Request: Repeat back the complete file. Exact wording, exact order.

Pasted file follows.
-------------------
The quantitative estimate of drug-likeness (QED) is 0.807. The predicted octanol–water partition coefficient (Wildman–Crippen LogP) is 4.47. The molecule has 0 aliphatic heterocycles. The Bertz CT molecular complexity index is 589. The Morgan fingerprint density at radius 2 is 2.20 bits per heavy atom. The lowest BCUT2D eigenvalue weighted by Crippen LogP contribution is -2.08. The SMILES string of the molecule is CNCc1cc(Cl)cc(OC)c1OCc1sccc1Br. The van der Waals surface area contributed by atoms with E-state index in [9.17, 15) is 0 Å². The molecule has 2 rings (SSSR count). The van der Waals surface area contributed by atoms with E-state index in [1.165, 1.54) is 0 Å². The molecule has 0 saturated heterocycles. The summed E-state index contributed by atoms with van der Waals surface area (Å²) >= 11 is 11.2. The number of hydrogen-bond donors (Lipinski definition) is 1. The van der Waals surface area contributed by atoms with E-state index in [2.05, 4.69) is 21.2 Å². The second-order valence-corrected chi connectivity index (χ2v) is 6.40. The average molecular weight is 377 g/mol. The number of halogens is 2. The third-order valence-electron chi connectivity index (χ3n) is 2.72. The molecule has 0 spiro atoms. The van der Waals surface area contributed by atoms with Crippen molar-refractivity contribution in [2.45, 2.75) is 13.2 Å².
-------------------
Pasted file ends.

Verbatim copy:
The quantitative estimate of drug-likeness (QED) is 0.807. The predicted octanol–water partition coefficient (Wildman–Crippen LogP) is 4.47. The molecule has 0 aliphatic heterocycles. The Bertz CT molecular complexity index is 589. The Morgan fingerprint density at radius 2 is 2.20 bits per heavy atom. The lowest BCUT2D eigenvalue weighted by Crippen LogP contribution is -2.08. The SMILES string of the molecule is CNCc1cc(Cl)cc(OC)c1OCc1sccc1Br. The van der Waals surface area contributed by atoms with E-state index in [9.17, 15) is 0 Å². The molecule has 2 rings (SSSR count). The van der Waals surface area contributed by atoms with E-state index in [1.165, 1.54) is 0 Å². The molecule has 0 saturated heterocycles. The summed E-state index contributed by atoms with van der Waals surface area (Å²) >= 11 is 11.2. The number of hydrogen-bond donors (Lipinski definition) is 1. The van der Waals surface area contributed by atoms with E-state index in [2.05, 4.69) is 21.2 Å². The second-order valence-corrected chi connectivity index (χ2v) is 6.40. The average molecular weight is 377 g/mol. The number of halogens is 2. The third-order valence-electron chi connectivity index (χ3n) is 2.72. The molecule has 0 spiro atoms. The van der Waals surface area contributed by atoms with Crippen molar-refractivity contribution in [2.45, 2.75) is 13.2 Å².